Episode #130 – Building Microsoft Teams Task Modules with Yo Teams
Here you can find the transcript of Episode #130 of PiaSys TechBites.
A Task Module under the cover, simply leverages the Microsoft Teams tab infrastructure, and as such, we can think about a Task Module, as a Teams tab inside a popup modal dialogue. So let me move to the demo environment, and let me show you how to create a Task Module in practice.
First of all, let’s have a look at the solution in action. Here we have a personal tab for Microsoft Teams in which we have a couple of buttons. The show playlist button will allow us to see in a task model and as you can see, it is just a popup model dialogue. We can see in this task model, the video content of a playlist in the PiaSys Tech Bites YouTube channel. And here we have all of the videos in the current playlist, which is the Microsoft Teams one. We also have another button which will show another Task Module to select what the target playlist is. For example, I can switch to the Microsoft Graph playlist, I can update. And as you can see here, now I can show the playlist of Microsoft Graph with all of the videos covering Microsoft Graph related topics.
So how did I build the solution? Well, first of all, I use the yeoman generator for Teams. So using Yo Teams, I created the Microsoft Teams solution and using Visual Studio Code I configured my solution. So let me switch to Visual Studio Code and let me show you the solution from a code point of view. Here we have a tab, which is the one we were seeing before in the UI of Microsoft Teams. And in this tab, which inherits from TeamsBasedComponent, we simply configured a state, which includes the playlist ID and the playlist display name that we want to use in order to hold the information about the selected playlist. Then we have in the render method, of the react component, which will provide the basic functionality for our team tab. We have a couple of buttons. These two buttons come out from the Fluent UI set of React components.
So by clicking on the show playlist button, I will trigger this onShowPlaylist function. And the on show playlist function will simply configure an object of type task model info. And in there we will configure the title of the dialogue or the task model that will be rendered. The URL, which will be rendered inside the Task Module. And we will also define the size. So width and height of the task model in the UI. And then we simply say through the SDK of Microsoft Teams, microsoftteams.tasks.startTask, and we provide the task module info object. This will trigger the rendering of the show playlist popup model dialogue.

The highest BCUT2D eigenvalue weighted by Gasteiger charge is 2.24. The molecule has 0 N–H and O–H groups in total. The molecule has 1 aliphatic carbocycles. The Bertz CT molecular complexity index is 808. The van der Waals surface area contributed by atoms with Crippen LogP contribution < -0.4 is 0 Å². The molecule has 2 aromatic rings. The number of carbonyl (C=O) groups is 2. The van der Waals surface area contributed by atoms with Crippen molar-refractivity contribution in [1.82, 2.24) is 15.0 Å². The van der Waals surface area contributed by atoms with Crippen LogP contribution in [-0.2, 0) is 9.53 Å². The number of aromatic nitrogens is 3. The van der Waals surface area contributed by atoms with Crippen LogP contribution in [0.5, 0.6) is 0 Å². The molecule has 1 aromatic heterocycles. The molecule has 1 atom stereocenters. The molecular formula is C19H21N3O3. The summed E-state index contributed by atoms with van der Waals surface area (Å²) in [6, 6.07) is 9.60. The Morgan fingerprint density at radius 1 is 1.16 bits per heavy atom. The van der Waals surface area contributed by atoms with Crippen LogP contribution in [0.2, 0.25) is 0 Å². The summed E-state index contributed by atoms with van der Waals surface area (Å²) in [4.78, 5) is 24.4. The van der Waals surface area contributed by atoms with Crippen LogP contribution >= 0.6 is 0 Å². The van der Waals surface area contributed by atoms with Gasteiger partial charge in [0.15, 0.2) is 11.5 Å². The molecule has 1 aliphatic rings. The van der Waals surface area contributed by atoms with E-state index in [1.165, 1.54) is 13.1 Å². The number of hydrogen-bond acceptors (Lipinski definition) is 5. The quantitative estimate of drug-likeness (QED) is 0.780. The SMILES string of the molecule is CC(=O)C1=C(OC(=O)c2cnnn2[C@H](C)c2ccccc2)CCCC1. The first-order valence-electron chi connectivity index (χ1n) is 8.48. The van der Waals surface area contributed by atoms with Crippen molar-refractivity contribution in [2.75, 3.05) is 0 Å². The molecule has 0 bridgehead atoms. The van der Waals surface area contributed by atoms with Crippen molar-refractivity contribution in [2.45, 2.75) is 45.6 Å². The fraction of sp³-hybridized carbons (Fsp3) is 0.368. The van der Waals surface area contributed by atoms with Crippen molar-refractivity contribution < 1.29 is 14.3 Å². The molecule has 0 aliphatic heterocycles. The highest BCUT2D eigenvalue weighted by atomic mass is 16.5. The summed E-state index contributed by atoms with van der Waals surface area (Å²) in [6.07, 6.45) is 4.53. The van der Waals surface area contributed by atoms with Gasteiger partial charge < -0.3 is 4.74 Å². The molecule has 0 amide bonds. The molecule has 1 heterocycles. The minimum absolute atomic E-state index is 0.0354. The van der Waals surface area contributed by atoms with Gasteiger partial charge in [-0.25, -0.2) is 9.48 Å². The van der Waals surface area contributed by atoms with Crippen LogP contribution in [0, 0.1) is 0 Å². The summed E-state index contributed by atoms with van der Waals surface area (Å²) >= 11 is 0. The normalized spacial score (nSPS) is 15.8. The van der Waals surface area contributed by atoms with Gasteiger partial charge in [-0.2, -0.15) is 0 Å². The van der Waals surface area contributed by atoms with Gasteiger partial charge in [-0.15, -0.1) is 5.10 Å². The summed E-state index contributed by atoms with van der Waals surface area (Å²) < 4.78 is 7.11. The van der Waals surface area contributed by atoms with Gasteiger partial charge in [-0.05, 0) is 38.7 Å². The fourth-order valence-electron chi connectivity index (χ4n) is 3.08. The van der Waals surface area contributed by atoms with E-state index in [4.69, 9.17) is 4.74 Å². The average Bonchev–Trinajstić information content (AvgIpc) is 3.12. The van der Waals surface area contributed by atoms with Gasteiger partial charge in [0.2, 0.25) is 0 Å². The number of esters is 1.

Moreover, the one that we use, the Task Module that we use to collect or to select the target playlist is another tab that we created for the sake of requesting to the user to select a target playlist. To render that one, we have a different function, which will still create a Task Module info object, still with a title, with a URL for the content and with the size for the dialogue. But we also create a submit handler function, which we’ll use in order to get back the selected information. So we will get back when the user will submit the selection, the playlist ID and the playlist display name, which we will store in this state of our React component. And we still use the Microsoft Teams SDK .tasks.startTask. We still provide the Task Module info, but we also provide the submit handler function, which will be invoked as soon as the user will close the popup modal dialogue.
Inside the playlist selector task model we simply have a React component. Let me show you. First of all, we have a .HTML file, which will do the actual rendering of the HTML of our Task Module. And in there we simply render the Task Module React component. This is again, extending the teamsBaseComponent. In the ComponentWillMount, we simply get from the query string the information about the currently selected playlist ID and playlist display name, to sync the dropdown to the selected value. Then in the render method, again, we provide a drop downfrom the Fluent UI set of components providing all of the playlist available in my solution. And the list of playlist is just a JSON file that I’m including using the require right here.
And then when the user will click on the button to update the selection, we will simply do what? We will handle the selection. So we will configure a result object, and we’ll still use the Microsoft Teams SDK to access the tasks object and to say, submitTask, providing the result. So this will close the popup modal dialogue, and we’ll send back the selection to the tab so that we will be able to collect the selected information and to update the backend infrastructure, the backend state in my component. So we will go here and update the state.
In order to render the playlist by itself, we have another HTML page which will do the actual rendering of the YouTube URL for a specific playlist, including the ID of the playlist to render. And then we will simply place the content inside a DIV container. So really simple and straightforward. From a manifest point of view, our team solution will include a static tab, which will simply represent the definition of our PiaSys Tech Bites, personal tab, that we will use to interact with the solution. Of course, if we like, we can also use a deep link or an action an Actionable Message or an Adaptive Card inside the UI.
For example, I can show you here in the general channel of this team, I have an Adaptive Card which includes a button, which will trigger the rendering of my Task Module. As well as I can simply have in a conversation, a message with a deep link targeting my target Task Module. Like always, thank you for watching this video. I hope you found it interesting. And I’m really looking forward to seeing you next week. And remember to subscribe to this channel. Thank you.